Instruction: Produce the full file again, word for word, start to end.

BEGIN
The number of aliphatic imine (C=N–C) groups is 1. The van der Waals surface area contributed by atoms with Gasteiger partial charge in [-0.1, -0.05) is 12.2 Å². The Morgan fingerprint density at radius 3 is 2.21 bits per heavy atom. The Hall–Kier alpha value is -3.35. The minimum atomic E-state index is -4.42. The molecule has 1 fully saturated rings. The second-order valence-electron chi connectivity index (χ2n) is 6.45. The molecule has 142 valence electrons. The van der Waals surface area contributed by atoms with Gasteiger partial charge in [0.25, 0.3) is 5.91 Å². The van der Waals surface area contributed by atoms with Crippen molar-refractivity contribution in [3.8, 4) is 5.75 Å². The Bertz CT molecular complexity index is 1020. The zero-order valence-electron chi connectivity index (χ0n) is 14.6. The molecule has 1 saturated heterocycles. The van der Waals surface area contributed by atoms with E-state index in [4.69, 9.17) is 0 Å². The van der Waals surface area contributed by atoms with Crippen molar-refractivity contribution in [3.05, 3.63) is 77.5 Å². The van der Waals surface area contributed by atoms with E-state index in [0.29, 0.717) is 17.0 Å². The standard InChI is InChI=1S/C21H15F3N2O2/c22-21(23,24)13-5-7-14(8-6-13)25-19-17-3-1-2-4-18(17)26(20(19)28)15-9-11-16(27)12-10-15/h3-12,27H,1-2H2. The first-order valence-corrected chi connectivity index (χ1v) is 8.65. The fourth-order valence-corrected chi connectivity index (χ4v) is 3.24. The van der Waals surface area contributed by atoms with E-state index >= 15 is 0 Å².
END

The number of aliphatic imine (C=N–C) groups is 1. The van der Waals surface area contributed by atoms with Gasteiger partial charge in [-0.1, -0.05) is 12.2 Å². The Morgan fingerprint density at radius 3 is 2.21 bits per heavy atom. The Hall–Kier alpha value is -3.35. The minimum atomic E-state index is -4.42. The molecule has 1 fully saturated rings. The second-order valence-electron chi connectivity index (χ2n) is 6.45. The molecule has 142 valence electrons. The van der Waals surface area contributed by atoms with Gasteiger partial charge in [0.25, 0.3) is 5.91 Å². The van der Waals surface area contributed by atoms with Crippen molar-refractivity contribution in [3.8, 4) is 5.75 Å². The Bertz CT molecular complexity index is 1020. The zero-order valence-electron chi connectivity index (χ0n) is 14.6. The molecule has 1 saturated heterocycles. The van der Waals surface area contributed by atoms with E-state index in [4.69, 9.17) is 0 Å². The van der Waals surface area contributed by atoms with Crippen molar-refractivity contribution in [3.05, 3.63) is 77.5 Å². The van der Waals surface area contributed by atoms with E-state index in [0.29, 0.717) is 17.0 Å². The standard InChI is InChI=1S/C21H15F3N2O2/c22-21(23,24)13-5-7-14(8-6-13)25-19-17-3-1-2-4-18(17)26(20(19)28)15-9-11-16(27)12-10-15/h3-12,27H,1-2H2. The first-order valence-corrected chi connectivity index (χ1v) is 8.65. The fourth-order valence-corrected chi connectivity index (χ4v) is 3.24. The van der Waals surface area contributed by atoms with E-state index >= 15 is 0 Å².